When done correctly, the dolphin kick can help you swim faster and with more efficiency.

In addition, the dolphin kick can also help to improve your body position and make it easier to keep your head above water. As a result, practicing the dolphin kick can be a great way to improve your butterfly stroke.

2. Keep your body in a wishbone shape. The arms are swept back and forth in a synchronous motion, and the hands enter the water simultaneously. To perform the butterfly stroke correctly, it is important to maintain a shoulder-width grip.

This ensures that the arms are able to generate enough power to move the body through the water. Additionally, a shoulder-width grip helps to keep the body balanced and prevents excessive body roll.

3. Practice the Undulating S shape. When swimming the butterfly stroke, it is important to maintain an undulating motion in the body. This helps to create a more efficient motion through the water and results in a faster swim. The main reason for this is that it allows the swimmer to keep their hands close to their hips, which reduces drag and resistance.

In addition, an 'S' shape provides a greater surface area for the arms and legs to push against, resulting in more power being generated.

While it may take some practice to perfect, swimming with an undulating 'S' shape will help you swim faster and with less effort.

4. Train consistently. The butterfly stroke is a challenging swimming technique that requires a high degree of coordination and strength. Because of this, it is important for swimmers to train consistently if they want to swim butterfly efficiently.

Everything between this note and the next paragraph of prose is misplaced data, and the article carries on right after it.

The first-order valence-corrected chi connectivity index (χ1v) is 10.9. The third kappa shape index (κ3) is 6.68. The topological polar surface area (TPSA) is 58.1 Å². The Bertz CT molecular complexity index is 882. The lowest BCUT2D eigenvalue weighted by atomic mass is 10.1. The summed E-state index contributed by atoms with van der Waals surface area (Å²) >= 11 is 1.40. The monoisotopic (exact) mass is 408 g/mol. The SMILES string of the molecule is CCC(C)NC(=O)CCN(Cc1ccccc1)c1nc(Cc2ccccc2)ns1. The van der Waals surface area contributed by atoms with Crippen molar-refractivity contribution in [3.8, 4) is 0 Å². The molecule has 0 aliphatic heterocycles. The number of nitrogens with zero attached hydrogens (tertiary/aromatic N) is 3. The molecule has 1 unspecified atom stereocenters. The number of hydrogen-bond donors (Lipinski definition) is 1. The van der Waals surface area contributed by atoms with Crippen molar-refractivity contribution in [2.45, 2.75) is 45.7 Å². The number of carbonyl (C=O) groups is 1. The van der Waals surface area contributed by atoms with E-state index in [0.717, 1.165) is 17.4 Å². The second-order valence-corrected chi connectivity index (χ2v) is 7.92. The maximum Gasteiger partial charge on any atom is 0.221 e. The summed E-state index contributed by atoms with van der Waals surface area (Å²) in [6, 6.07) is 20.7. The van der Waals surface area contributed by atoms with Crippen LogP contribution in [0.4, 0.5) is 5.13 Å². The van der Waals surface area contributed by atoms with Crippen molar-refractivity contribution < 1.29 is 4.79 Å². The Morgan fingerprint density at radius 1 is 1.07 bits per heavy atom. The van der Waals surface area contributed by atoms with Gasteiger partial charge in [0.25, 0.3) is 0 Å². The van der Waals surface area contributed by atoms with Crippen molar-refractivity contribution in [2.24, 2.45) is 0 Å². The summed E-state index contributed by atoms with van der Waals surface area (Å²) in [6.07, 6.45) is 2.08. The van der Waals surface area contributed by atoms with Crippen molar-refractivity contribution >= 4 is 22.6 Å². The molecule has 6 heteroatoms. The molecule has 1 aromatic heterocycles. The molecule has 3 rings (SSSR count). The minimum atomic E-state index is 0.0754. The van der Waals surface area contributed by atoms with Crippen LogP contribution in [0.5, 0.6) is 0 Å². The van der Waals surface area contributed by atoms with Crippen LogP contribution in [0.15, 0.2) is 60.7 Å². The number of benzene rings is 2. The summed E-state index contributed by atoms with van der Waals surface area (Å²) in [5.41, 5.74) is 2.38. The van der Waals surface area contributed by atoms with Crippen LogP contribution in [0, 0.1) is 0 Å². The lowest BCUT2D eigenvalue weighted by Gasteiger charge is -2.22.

When butterfly is performed correctly, it is a very smooth and powerful stroke. However, if any part of the stroke is executed poorly, it can quickly become inefficient and fatiguing.

For this reason, it is important to practice regularly so that the muscle memory can become efficient at executing the stroke correctly.

In addition, consistent training helps to improve endurance so that swimmers can swim butterfly for longer periods of time without tiring. Ultimately, regular training is essential for swimming butterfly effectively.

5. Breath to the side instead of straight ahead. When swimming butterfly stroke, it is important to breathe to the side instead of directly ahead. There are a few reasons for this.

First, it helps to keep the body aligned in the water. If you breathe straight ahead, it can cause the body to twist and introduce drag into the stroke.

Second, breathing to the side helps to increase stroke efficiency. When your head is turned to the side, your arms are able to move through a longer arc. This gives you more power and momentum, which can help you swim faster.

Finally, breathing to the side helps you stay relaxed in the water. If you are constantly turning your head to take a breath, it can add unnecessary tension to your body and make it harder to swim smoothly.

swimmer preparing to dive in the water


Other Swim Strokes may be easier to master, but no other stroke is as rewarding to master as the butterfly. It may not be the fastest stroke, but the arm stroke and butterfly kick combination is considered the strongest swim stroke and most rewarding for competitive swimmers and casual pool goers alike.